Catchment News

SMARTER_BufferZ – better buffer zones, with the right measure in the right place

SMARTER_BufferZ is a project that aims to ensure optimal targeting and management of riparian buffers for the effective management of Irish rivers, and ensure the right measure is in the right place. The project team has launched a new video of potential measures to benefit water quality.

Riparian Buffer Zones (RBZ) are patches of land adjacent to rivers, streams and drains, removed from intensive production and containing permanent vegetation. Properly designed and targeted buffer zones can have significant multiple benefits for water quality, biodiversity and climate.

RBZ can provide a variety of environmental and ecological services, including a habitat for biodiversity, enhancing connectivity, alleviating flood threat, enhancing carbon storage and improving water quality.

Targeting riparian buffer zones to key locations (right place) may be more cost-effective than a one size fits all approach. The design and management of riparian buffers (right measure) are linked to factors that inform the identification of ‘right place’.

This video presents a synopsis of potential measures to support water quality. The measures presented highlight the principles of how and what could be achieved by focusing on the right measure in the right place. The dimensions included in the figures are for illustrative purposes.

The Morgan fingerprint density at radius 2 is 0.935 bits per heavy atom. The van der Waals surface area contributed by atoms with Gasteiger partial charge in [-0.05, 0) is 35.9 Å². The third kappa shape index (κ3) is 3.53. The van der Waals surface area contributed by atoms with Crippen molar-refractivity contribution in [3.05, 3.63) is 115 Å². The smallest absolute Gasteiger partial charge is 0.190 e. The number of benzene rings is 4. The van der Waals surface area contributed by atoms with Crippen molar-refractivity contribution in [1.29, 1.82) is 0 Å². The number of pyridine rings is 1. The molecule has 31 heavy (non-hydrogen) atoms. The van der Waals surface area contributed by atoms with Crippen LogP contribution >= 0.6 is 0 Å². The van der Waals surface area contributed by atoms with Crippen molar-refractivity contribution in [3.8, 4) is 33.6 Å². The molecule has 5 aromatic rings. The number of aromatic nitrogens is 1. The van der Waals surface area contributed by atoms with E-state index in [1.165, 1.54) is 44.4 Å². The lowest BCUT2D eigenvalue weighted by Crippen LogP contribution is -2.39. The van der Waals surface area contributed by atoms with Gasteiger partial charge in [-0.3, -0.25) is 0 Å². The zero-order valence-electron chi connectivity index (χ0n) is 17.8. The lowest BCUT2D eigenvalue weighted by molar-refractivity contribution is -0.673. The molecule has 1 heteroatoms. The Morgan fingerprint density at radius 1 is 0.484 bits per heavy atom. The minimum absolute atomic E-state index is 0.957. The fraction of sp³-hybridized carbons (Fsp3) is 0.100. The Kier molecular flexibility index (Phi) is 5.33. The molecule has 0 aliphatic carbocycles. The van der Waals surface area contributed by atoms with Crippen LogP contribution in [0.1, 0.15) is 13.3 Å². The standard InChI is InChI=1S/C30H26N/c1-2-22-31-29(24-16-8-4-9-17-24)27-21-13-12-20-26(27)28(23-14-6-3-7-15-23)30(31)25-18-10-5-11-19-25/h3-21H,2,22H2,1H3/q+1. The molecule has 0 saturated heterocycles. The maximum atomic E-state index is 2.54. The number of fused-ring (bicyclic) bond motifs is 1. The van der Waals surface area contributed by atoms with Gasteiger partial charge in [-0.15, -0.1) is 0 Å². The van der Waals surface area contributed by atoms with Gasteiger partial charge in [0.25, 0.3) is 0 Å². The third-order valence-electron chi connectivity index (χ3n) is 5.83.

Key messages for SMARTER_BufferZ

  • Targeting riparian buffer zones to key locations (right place) may be more cost-effective than a one size fits all approach
  • The design and management of riparian buffers (right measure) are linked to factors that inform the identification of ‘right place’
  • Whilst it is important to develop new approaches in relation to the right measure in the right place, it is also important to recognise the value of existing landscape features and the role these features play in maintaining and enhancing water quality and delivering multiple ecosystems benefits 

Right place

Riparian buffer zones are typically designed such that vegetation in the RBZ increases roughness and infiltration, thus slowing flows and reducing sediment, nutrients and pesticides loads.

Numerous factors influence runoff dynamics and the efficacy of RBZ, including soil-type, land management/vegetation and topography/slope. Topography of the surrounding landscape can channel flow into areas of converging or diverging flow.

This can result in large areas of a traditional linear buffer strips rarely experiencing significant overland flow, rendering them obsolete in their buffering effectiveness, whereas smaller areas can be subjected to significant overland flow and become overwhelmed.

Targeting RBZ to key locations may be more cost-effective than a one size fits all approach.

SMARTER_BufferZ is working closely with the EPA funded DIFFUSE_Tools to improve the targeting of riparian buffer zones to Hydrologically Sensitive Areas (i.e. delivery routes and stream interception points). Lessons learned from appropriate targeting can also help inform the optimal design and management of RBZs.